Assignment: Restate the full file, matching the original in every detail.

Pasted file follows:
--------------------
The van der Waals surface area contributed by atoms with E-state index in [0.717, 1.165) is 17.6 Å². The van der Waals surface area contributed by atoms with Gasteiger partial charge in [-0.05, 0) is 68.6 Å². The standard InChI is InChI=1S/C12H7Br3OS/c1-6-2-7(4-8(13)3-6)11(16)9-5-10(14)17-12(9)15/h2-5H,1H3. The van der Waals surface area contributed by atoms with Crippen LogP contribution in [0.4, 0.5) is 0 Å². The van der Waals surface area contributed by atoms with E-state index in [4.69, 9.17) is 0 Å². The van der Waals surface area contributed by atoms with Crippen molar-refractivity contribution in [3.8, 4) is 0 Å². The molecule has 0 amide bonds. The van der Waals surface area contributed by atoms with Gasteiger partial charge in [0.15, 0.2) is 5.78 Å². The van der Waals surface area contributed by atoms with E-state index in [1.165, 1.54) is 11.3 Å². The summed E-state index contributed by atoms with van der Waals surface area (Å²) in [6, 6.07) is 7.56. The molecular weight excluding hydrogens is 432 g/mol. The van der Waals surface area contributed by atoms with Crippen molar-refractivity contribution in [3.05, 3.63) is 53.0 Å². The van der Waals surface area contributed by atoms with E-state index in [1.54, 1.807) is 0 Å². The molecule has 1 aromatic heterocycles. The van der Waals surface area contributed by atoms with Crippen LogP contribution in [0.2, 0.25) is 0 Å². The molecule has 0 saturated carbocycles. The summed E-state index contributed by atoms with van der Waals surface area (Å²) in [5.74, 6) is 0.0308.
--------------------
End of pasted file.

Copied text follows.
The van der Waals surface area contributed by atoms with E-state index in [0.717, 1.165) is 17.6 Å². The van der Waals surface area contributed by atoms with Gasteiger partial charge in [-0.05, 0) is 68.6 Å². The standard InChI is InChI=1S/C12H7Br3OS/c1-6-2-7(4-8(13)3-6)11(16)9-5-10(14)17-12(9)15/h2-5H,1H3. The van der Waals surface area contributed by atoms with Crippen LogP contribution in [0.4, 0.5) is 0 Å². The van der Waals surface area contributed by atoms with E-state index in [4.69, 9.17) is 0 Å². The van der Waals surface area contributed by atoms with Crippen molar-refractivity contribution in [3.8, 4) is 0 Å². The molecule has 0 amide bonds. The van der Waals surface area contributed by atoms with Gasteiger partial charge in [0.15, 0.2) is 5.78 Å². The van der Waals surface area contributed by atoms with E-state index in [1.165, 1.54) is 11.3 Å². The summed E-state index contributed by atoms with van der Waals surface area (Å²) in [6, 6.07) is 7.56. The molecular weight excluding hydrogens is 432 g/mol. The van der Waals surface area contributed by atoms with Crippen molar-refractivity contribution in [3.05, 3.63) is 53.0 Å². The van der Waals surface area contributed by atoms with E-state index in [1.54, 1.807) is 0 Å². The molecule has 1 aromatic heterocycles. The van der Waals surface area contributed by atoms with Crippen LogP contribution in [0.2, 0.25) is 0 Å². The molecule has 0 saturated carbocycles. The summed E-state index contributed by atoms with van der Waals surface area (Å²) in [5.74, 6) is 0.0308.